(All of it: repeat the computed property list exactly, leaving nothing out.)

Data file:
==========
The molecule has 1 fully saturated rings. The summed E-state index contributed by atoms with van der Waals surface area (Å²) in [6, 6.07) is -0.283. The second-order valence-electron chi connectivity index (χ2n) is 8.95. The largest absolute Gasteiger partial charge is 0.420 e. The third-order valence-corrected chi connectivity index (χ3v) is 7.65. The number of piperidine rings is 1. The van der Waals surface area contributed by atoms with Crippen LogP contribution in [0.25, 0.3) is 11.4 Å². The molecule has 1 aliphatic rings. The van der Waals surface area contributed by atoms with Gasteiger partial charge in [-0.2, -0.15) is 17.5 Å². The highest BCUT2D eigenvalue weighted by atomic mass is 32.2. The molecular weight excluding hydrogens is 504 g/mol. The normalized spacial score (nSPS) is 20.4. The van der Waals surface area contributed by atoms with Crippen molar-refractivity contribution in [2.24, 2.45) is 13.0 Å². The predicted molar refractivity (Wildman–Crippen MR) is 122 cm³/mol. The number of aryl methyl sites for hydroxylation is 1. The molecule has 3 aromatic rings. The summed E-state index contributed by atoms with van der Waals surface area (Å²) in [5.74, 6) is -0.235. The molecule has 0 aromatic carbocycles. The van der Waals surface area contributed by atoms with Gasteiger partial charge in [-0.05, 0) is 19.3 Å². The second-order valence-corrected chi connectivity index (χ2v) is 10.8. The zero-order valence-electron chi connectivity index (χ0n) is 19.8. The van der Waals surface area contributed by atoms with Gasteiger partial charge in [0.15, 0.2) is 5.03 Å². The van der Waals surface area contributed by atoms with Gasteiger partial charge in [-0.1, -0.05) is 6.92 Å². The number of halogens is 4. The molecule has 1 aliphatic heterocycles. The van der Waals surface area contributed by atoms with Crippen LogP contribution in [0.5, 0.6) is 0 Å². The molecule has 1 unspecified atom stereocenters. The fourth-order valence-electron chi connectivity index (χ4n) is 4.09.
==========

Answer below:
The molecule has 1 fully saturated rings. The summed E-state index contributed by atoms with van der Waals surface area (Å²) in [6, 6.07) is -0.283. The second-order valence-electron chi connectivity index (χ2n) is 8.95. The largest absolute Gasteiger partial charge is 0.420 e. The third-order valence-corrected chi connectivity index (χ3v) is 7.65. The number of piperidine rings is 1. The van der Waals surface area contributed by atoms with Crippen LogP contribution in [0.25, 0.3) is 11.4 Å². The molecule has 1 aliphatic rings. The van der Waals surface area contributed by atoms with Gasteiger partial charge in [-0.2, -0.15) is 17.5 Å². The highest BCUT2D eigenvalue weighted by atomic mass is 32.2. The molecular weight excluding hydrogens is 504 g/mol. The normalized spacial score (nSPS) is 20.4. The van der Waals surface area contributed by atoms with Crippen molar-refractivity contribution in [2.24, 2.45) is 13.0 Å². The predicted molar refractivity (Wildman–Crippen MR) is 122 cm³/mol. The number of aryl methyl sites for hydroxylation is 1. The molecule has 3 aromatic rings. The summed E-state index contributed by atoms with van der Waals surface area (Å²) in [5.74, 6) is -0.235. The molecule has 0 aromatic carbocycles. The van der Waals surface area contributed by atoms with Gasteiger partial charge in [-0.05, 0) is 19.3 Å². The second-order valence-corrected chi connectivity index (χ2v) is 10.8. The zero-order valence-electron chi connectivity index (χ0n) is 19.8. The van der Waals surface area contributed by atoms with Gasteiger partial charge in [0.15, 0.2) is 5.03 Å². The van der Waals surface area contributed by atoms with Gasteiger partial charge in [-0.1, -0.05) is 6.92 Å². The number of halogens is 4. The molecule has 1 aliphatic heterocycles. The van der Waals surface area contributed by atoms with Crippen LogP contribution in [0.5, 0.6) is 0 Å². The molecule has 1 unspecified atom stereocenters. The fourth-order valence-electron chi connectivity index (χ4n) is 4.09.